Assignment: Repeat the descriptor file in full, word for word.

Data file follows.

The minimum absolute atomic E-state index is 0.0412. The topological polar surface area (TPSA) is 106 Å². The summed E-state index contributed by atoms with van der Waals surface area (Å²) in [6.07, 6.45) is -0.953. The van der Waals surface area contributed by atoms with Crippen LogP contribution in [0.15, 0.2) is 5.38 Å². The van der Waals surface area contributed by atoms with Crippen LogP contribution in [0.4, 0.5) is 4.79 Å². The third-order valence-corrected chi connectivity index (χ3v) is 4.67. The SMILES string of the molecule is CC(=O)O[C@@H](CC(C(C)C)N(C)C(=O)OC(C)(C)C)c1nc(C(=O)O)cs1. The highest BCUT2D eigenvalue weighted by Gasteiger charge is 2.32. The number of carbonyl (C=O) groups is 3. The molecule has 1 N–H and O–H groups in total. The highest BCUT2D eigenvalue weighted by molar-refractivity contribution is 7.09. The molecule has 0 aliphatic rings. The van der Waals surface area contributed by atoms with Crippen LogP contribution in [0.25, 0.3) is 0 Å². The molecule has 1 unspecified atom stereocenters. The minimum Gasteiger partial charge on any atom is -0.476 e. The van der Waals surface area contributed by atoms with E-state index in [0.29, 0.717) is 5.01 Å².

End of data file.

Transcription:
The minimum absolute atomic E-state index is 0.0412. The topological polar surface area (TPSA) is 106 Å². The summed E-state index contributed by atoms with van der Waals surface area (Å²) in [6.07, 6.45) is -0.953. The van der Waals surface area contributed by atoms with Crippen LogP contribution in [0.15, 0.2) is 5.38 Å². The van der Waals surface area contributed by atoms with Crippen LogP contribution in [0.4, 0.5) is 4.79 Å². The third-order valence-corrected chi connectivity index (χ3v) is 4.67. The SMILES string of the molecule is CC(=O)O[C@@H](CC(C(C)C)N(C)C(=O)OC(C)(C)C)c1nc(C(=O)O)cs1. The highest BCUT2D eigenvalue weighted by Gasteiger charge is 2.32. The number of carbonyl (C=O) groups is 3. The molecule has 1 N–H and O–H groups in total. The highest BCUT2D eigenvalue weighted by molar-refractivity contribution is 7.09. The molecule has 0 aliphatic rings. The van der Waals surface area contributed by atoms with Crippen LogP contribution in [0.25, 0.3) is 0 Å². The molecule has 1 unspecified atom stereocenters. The minimum Gasteiger partial charge on any atom is -0.476 e. The van der Waals surface area contributed by atoms with E-state index in [0.29, 0.717) is 5.01 Å².